"This allowed us to operate applications housed on the corporate file server ... between the Arizona and Washington locations," says Carey. "We would simply host a NetMeeting session on the remote computer, automatically accept all calls and share the desktop. NetMeeting works well in this quasi-thin-client mode."

Rob Rodriguez, Customer Care Manager, SEI

"With the myriad customer configurations and networks that we support, NetMeeting is the only "

Rob Rodriguez,
Customer Care Manager, SEI

Griffin Industries has been using NetMeeting for its remote desktop-sharing capabilities for about three years, says Aaron Valance, system administrator at the Calabasas, Calif.-based homebuilder. "We use our Polycom videoconferencing for video and voice, then share our Microsoft project [files] with all our offices on NetMeeting," he says. "[NetMeeting is] already installed on all systems, and shares the programs smoothly enough, but the cost savings connected with using our videoconferencing and NetMeeting are almost immeasurable."

Rhys Edwards, lead technical architect at AstraZeneca Pharmaceuticals LP, whose U.S. headquarters are in Wilmington, Del., appreciates NetMeeting's openness and flexibility. "Anyone can use it and you can search by the user's name instead of their computer name or IP address," he says. "This has helped our second-level support and installation team service users more efficiently on our large campus."

Come Together
Collaboration could soon be a big deal for AstraZeneca, says Edwards, and for how the company uses NetMeeting. "We're just beginning to explore its use as a collaboration tool for users distributed around the country," he explains.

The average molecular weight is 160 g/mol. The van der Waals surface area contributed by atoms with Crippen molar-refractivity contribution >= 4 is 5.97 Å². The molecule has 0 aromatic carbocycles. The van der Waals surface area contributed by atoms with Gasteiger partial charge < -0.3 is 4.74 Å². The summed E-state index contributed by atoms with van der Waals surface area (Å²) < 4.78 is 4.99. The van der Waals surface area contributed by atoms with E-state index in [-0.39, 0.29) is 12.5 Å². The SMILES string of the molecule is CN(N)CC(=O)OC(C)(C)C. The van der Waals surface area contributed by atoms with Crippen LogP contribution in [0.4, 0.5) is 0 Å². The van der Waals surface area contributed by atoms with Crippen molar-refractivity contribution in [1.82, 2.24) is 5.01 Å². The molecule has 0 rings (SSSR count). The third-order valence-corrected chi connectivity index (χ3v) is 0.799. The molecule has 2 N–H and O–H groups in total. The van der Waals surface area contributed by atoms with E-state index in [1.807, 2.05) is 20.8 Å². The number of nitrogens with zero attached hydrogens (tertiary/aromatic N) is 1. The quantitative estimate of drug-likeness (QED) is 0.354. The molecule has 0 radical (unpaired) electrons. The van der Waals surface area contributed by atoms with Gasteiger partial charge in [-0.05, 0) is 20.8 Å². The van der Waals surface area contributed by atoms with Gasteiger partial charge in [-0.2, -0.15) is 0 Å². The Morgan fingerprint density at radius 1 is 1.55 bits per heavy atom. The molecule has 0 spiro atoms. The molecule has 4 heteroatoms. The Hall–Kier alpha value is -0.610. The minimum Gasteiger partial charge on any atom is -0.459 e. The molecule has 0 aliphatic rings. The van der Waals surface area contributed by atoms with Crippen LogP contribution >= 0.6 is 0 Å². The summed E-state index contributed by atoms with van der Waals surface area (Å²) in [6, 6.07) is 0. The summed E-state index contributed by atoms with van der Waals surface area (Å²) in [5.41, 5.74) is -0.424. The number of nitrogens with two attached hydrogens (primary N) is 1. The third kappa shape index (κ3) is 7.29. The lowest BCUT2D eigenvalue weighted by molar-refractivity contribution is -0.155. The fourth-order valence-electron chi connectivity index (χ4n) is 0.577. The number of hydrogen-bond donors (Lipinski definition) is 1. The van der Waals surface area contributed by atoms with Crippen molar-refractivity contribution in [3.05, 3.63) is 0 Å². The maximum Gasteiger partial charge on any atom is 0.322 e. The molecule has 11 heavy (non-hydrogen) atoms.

Other Redmond readers are already using NetMeeting 3.0 for collaboration and remote desktop sharing. "I'm in California and I have a colleague in Minnesota," says Mary McClure, a Unisys Corp. software engineer. "With the time difference and our different work schedules, I can use NetMeeting to connect to her desktop and help out with her projects after she goes home for the day."

McClure says telecommuters also use NetMeeting to keep in touch with the office. "They use it to access their desktops at work to check e-mail and transfer files, in conjunction with a VPN to tunnel in through our firewall," she says. However, there are limitations with this type of use. "These are occasional telecommuters … who access [the Internet] through dial-up," McClure says. "So they can't accomplish much with the frustration of slow response times, but they can at least check their e-mail."

One benefit noted by several readers is the enthusiastic support community, satellite products and advice surrounding NetMeeting. You can find a treasure trove of information at independent Web sites and Usenet groups.

Despite that enthusiastic grass-roots support, the cold, hard fact is that Microsoft announced its phase-out in 2003 after it purchased Placeware, which was folded into the Office suite as Live Meeting. That is a major issue facing any company continuing to use NetMeeting on a regular basis. "We're noticing the lack of Microsoft support on NetMeeting," says Jim Broniec, desktop engineer at Thompson Hine LLP, a law firm with offices in the United States and Europe. "We [may] can NetMeeting and implement a Live Meeting server on the back of our Exchange 2003 infrastructure."